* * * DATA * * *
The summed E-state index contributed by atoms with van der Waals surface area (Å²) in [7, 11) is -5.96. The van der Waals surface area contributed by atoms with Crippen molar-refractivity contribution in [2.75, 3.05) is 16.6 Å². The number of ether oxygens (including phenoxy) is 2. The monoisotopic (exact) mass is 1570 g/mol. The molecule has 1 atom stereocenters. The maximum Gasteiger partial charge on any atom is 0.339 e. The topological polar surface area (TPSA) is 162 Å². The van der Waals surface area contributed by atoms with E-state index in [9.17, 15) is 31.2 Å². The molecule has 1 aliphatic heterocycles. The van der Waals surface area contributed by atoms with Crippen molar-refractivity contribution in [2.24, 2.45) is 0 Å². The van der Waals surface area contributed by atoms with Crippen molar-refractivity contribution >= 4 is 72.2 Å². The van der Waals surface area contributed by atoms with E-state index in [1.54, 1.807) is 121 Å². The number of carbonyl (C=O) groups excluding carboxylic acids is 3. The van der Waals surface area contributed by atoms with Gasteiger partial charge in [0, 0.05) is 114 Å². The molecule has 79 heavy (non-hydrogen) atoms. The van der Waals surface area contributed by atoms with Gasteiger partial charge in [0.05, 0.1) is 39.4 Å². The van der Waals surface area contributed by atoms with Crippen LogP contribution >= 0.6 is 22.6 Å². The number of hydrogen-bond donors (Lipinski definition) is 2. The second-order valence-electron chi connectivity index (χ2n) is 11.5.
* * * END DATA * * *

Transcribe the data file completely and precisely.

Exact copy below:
The summed E-state index contributed by atoms with van der Waals surface area (Å²) in [7, 11) is -5.96. The van der Waals surface area contributed by atoms with Crippen molar-refractivity contribution in [2.75, 3.05) is 16.6 Å². The number of ether oxygens (including phenoxy) is 2. The monoisotopic (exact) mass is 1570 g/mol. The molecule has 1 atom stereocenters. The maximum Gasteiger partial charge on any atom is 0.339 e. The topological polar surface area (TPSA) is 162 Å². The van der Waals surface area contributed by atoms with E-state index in [9.17, 15) is 31.2 Å². The molecule has 1 aliphatic heterocycles. The van der Waals surface area contributed by atoms with Crippen molar-refractivity contribution in [2.24, 2.45) is 0 Å². The van der Waals surface area contributed by atoms with Crippen molar-refractivity contribution >= 4 is 72.2 Å². The van der Waals surface area contributed by atoms with E-state index in [1.54, 1.807) is 121 Å². The number of carbonyl (C=O) groups excluding carboxylic acids is 3. The van der Waals surface area contributed by atoms with Gasteiger partial charge in [0, 0.05) is 114 Å². The molecule has 79 heavy (non-hydrogen) atoms. The van der Waals surface area contributed by atoms with Gasteiger partial charge in [0.05, 0.1) is 39.4 Å². The van der Waals surface area contributed by atoms with Crippen LogP contribution >= 0.6 is 22.6 Å². The number of hydrogen-bond donors (Lipinski definition) is 2. The second-order valence-electron chi connectivity index (χ2n) is 11.5.